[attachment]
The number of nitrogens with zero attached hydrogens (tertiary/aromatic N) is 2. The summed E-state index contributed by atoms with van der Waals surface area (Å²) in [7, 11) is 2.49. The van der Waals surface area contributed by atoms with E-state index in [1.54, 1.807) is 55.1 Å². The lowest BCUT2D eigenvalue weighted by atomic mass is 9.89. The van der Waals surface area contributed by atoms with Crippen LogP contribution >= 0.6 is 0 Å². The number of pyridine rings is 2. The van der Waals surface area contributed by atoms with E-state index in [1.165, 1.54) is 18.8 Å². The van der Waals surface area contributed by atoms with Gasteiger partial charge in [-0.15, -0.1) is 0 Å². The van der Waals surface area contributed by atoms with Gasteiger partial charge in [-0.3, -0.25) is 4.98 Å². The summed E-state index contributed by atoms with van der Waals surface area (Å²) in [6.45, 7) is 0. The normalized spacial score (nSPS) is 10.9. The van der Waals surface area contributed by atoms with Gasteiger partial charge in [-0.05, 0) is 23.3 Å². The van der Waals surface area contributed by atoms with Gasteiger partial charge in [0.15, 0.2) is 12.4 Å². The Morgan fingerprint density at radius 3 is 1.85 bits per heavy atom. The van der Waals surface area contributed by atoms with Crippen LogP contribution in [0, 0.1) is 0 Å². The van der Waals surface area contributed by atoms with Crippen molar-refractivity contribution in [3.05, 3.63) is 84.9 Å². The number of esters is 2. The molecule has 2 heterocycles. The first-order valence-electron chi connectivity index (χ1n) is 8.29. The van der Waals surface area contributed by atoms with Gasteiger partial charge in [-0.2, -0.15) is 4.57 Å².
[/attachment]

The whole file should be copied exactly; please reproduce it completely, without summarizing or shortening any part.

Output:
The number of nitrogens with zero attached hydrogens (tertiary/aromatic N) is 2. The summed E-state index contributed by atoms with van der Waals surface area (Å²) in [7, 11) is 2.49. The van der Waals surface area contributed by atoms with E-state index in [1.54, 1.807) is 55.1 Å². The lowest BCUT2D eigenvalue weighted by atomic mass is 9.89. The van der Waals surface area contributed by atoms with Crippen LogP contribution >= 0.6 is 0 Å². The number of pyridine rings is 2. The van der Waals surface area contributed by atoms with E-state index in [1.165, 1.54) is 18.8 Å². The van der Waals surface area contributed by atoms with Gasteiger partial charge in [-0.15, -0.1) is 0 Å². The van der Waals surface area contributed by atoms with Gasteiger partial charge in [-0.3, -0.25) is 4.98 Å². The summed E-state index contributed by atoms with van der Waals surface area (Å²) in [6.45, 7) is 0. The normalized spacial score (nSPS) is 10.9. The van der Waals surface area contributed by atoms with Gasteiger partial charge in [-0.05, 0) is 23.3 Å². The van der Waals surface area contributed by atoms with Gasteiger partial charge in [0.15, 0.2) is 12.4 Å². The Morgan fingerprint density at radius 3 is 1.85 bits per heavy atom. The van der Waals surface area contributed by atoms with Crippen LogP contribution in [0, 0.1) is 0 Å². The van der Waals surface area contributed by atoms with Crippen molar-refractivity contribution in [3.05, 3.63) is 84.9 Å². The number of esters is 2. The molecule has 2 heterocycles. The first-order valence-electron chi connectivity index (χ1n) is 8.29. The van der Waals surface area contributed by atoms with Gasteiger partial charge in [-0.2, -0.15) is 4.57 Å².